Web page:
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Garry Kasparov is considered by many to be the greatest chess player of all time. Born in 1963 in Baku, Azerbaijan (then part of the U.S.S.R.), Kasparov became the youngest[…]

Kasparov’s archrival excels when he is on the defensive rather than attacking. But ultimately, “the combination of my strengths was superior to the combination of his strengths,” says Kasparov, who seized Karpov’s world title in 1985.

Question: How would you critique your opponent Anatoly Karpov’s chess style?

Garry Kasparov: At one point actually I promised to write the best book about Anatoly Karpov, and the book five of my series "My Great Predecessors" was about Karpov and Korchnoi. And I believe that was very complimentary; I know Karpov liked it very much.

I also found a lot of weaknesses in his game. When I said a lot of weaknesses I meant our world championship matches. Because something that what I call weaknesses for Anatoly Karpov that means very little... for chess amateurs, even for some reasonable chess players, because we’re talking about chess at the highest level. But Karpov... contrary to my style Karpov is very good at boring positions. He was very good in using the sort of the minimal advantage in his position, very good in defending in difficult situations, and not very good in positions with a broken material balance, so... And I was more aggressive in inventing new openings, so I always tried to come up with new ideas. So the combination of my strengths, the factors of my strengths, was superior to the combination of factors of his strengths.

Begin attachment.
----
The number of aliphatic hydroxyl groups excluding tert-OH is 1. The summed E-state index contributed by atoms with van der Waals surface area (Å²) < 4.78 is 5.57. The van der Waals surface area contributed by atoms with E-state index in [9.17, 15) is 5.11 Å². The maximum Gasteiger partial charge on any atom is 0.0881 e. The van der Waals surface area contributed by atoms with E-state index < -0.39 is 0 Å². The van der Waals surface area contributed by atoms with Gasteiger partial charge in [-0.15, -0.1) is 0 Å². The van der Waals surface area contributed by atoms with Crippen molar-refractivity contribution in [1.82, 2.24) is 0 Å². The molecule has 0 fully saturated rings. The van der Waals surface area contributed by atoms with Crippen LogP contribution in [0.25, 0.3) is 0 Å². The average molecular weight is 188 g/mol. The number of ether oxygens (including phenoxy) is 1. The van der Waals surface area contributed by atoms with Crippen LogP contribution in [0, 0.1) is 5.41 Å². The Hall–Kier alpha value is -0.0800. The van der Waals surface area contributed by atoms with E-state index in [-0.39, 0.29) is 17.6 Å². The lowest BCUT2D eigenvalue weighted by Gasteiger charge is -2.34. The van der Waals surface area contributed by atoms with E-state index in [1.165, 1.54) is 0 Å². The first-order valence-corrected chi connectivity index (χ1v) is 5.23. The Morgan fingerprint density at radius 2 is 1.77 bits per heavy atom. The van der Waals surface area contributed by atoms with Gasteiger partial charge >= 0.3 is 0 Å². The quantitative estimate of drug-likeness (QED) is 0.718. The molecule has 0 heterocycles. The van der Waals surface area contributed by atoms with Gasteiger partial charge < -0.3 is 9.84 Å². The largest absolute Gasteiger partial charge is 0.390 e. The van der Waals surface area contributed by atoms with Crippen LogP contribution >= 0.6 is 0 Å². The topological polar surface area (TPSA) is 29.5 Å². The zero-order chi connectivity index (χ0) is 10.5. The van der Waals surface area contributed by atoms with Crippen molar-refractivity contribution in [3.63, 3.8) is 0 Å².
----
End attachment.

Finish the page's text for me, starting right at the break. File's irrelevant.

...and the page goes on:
Recorded December 20, 2010
Interviewed by Max Miller
Directed by Jonathan Fowler
Produced by Elizabeth Rodd